TOP 7 ARTISTS WORKING WITH NATURAL MATERIALS

2256-06As digital media and visual imagery continue to oversaturate society, many contemporary artists have started to reconnect with their roots by working with natural materials. From stone to wood to wax each of the following artists has made a powerful impact on the international art stage. Existing somewhere between form and function, the organic sustainability of their work solidifies the enduring penchant towards naturalism in art and design.

Henrique Oliveira (Wood)

Brazilian artist Henrique Oliveira plays with massive tree trunks. Using abandoned pieces of  wood recycled from the Brazilian urban landscape, he twists raw materials into site-specific installations. Oliveira creates organic forms that swirl around rigid poles or creep up walls effortlessly projecting the illusion that nature and construction are intertwined.

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Bauer, Transplant No. 7. Image courtesy of Susanna Bauer.

Susanna Bauer (Leaves)

Susanna Bauer carefully chooses her materials on outdoor strolls in neighboring forests. She accentuates the vulnerability of her leafy subjects, by delicately cutting, sewing, and crocheting the dry leaves. Providing enough tenderness for the leaves not to crack and enough tension for the thread to stay put proves challenging, but culminates in intricately delicate works that exist somewhere between sculpture and painting.

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McGuire, Swell, 2014. Image Courtesy of Kate MccGwire. Photo: JP Bland.

Kate MccGuire (Feathers)

Growing up near rivers and lakes in Eastern England informed Kate MccGuire’s fascination with nature and passion for collecting feathers. She gathers the feathers individually, asking acquaintances to keep them on the side for her and once received, she takes time to clean and polish them one by one. The unexpected creatures she designs dissolve the limit between nature and artifice leaving a new interpretation of beauty.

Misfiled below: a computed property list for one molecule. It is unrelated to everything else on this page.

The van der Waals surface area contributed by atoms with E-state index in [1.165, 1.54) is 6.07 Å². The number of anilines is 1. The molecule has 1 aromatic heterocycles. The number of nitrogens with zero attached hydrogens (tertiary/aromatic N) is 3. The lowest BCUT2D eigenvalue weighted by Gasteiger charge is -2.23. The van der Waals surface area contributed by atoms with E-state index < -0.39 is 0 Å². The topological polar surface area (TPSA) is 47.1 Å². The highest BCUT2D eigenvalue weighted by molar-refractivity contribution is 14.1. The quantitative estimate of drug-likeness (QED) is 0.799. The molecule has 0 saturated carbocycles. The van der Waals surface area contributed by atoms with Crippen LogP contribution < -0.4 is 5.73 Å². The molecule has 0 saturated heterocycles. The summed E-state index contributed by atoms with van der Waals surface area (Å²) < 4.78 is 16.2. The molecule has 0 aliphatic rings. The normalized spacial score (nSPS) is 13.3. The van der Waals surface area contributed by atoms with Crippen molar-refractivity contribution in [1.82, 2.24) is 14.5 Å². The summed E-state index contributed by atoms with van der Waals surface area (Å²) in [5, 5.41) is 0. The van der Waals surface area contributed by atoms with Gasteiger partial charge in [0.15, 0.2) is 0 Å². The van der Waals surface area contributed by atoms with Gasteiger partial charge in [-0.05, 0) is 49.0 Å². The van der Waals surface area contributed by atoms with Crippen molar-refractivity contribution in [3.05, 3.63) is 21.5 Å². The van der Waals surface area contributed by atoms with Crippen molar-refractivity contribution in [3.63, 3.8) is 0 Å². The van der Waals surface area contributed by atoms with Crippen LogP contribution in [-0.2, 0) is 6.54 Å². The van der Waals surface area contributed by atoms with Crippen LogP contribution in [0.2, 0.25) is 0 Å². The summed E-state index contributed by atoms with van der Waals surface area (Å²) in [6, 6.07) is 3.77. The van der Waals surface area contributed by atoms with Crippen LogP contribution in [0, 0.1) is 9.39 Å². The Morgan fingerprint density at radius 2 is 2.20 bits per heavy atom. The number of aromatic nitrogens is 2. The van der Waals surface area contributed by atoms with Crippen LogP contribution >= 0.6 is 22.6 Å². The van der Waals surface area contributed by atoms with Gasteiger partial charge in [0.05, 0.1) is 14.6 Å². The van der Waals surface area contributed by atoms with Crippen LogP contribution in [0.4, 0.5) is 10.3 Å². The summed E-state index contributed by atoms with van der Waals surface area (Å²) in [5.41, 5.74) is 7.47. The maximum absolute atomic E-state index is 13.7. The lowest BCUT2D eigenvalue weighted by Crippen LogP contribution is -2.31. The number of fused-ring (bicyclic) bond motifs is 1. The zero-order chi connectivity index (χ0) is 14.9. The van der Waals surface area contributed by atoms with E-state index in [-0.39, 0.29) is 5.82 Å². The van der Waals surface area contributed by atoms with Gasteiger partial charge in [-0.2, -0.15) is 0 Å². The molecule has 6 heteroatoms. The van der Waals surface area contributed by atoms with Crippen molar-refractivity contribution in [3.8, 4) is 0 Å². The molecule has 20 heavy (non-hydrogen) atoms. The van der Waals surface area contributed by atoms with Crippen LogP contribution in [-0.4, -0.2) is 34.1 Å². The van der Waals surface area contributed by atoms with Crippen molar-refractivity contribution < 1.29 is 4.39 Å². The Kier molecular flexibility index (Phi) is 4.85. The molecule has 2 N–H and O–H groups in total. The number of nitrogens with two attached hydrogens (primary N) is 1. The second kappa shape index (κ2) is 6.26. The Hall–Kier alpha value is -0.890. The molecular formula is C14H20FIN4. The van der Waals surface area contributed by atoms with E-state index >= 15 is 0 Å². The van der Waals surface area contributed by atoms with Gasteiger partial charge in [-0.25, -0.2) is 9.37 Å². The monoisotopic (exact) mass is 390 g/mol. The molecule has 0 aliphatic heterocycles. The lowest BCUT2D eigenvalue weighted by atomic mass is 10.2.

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Guyomard, Faille. Image Courtesy of Sylvie Guyomard.

Sylvie Guyomard (Slate)

Sylvie Guyomard is devoted to nature, particularly to volcanic eruptions, geology, and fossils – anything that causes the earth to shake and move. Slate, as a core attribute of the earths geologic makeup, reigns as her material of choice. The carefully chosen material is strategically layered to evoke other phenomenons such as lighting and reflection. These visually captivating pieces entice the viewer’s eyes to wander and question perception.

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Ren Ri at Pearl Lam Galleries in Hong Kong. Image Courtesy of Design Boom.

Ren Ri (Bee wax)

With the help of a queen bee and a box, Ren Ri is able to create unique beeswax sculptures. He harnesses the power of nature in its purest form by strategically placing a queen bee and changing the position of the box every seven days, which references the seven days of creation. Resulting in an organically created geometric, three-dimensional sculpture, the result illuminates an underlying interest in understanding how humanity intervenes with mother nature.

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Rometti & Costales, Roca Azul Jacinto Marino Errant, 2013. Photo Courtesy Galerie Jousse Entreprise.

Julia Rometti and Victor Costales (Volcanic rocks)

Julia Rometti and Victor Costales collect a unique range of travel souvenirs. They discover and catalog divers materials found in jungles, deserts, and highways. They bring back volcanic rocks from South America using them to create installations where raw rock pieces are randomly standing on perfectly shaped cement rectangles. This conceptual scene stands as a metaphor for the consequences South American politics have on the country’s landscape.

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Blazy, Le Grand Restaurant, 2012. Image Courtesy of Galerie Art Concept.

Michel Blazy (Fruits)

Michel Blazy harnesses the power of nature by working with a range of flora and fruits. While these natural foods may be his medium, decay and manipulation are his process. Whether arranging live matter across shelves or growing roots from clothing, Blazy’s work exists in a state of perpetual change. The constantly changing work skews visitor perception as some alterations are organic and some manmade.

Tamara Akcay

This article was published on Indie Walls on August 24th 2015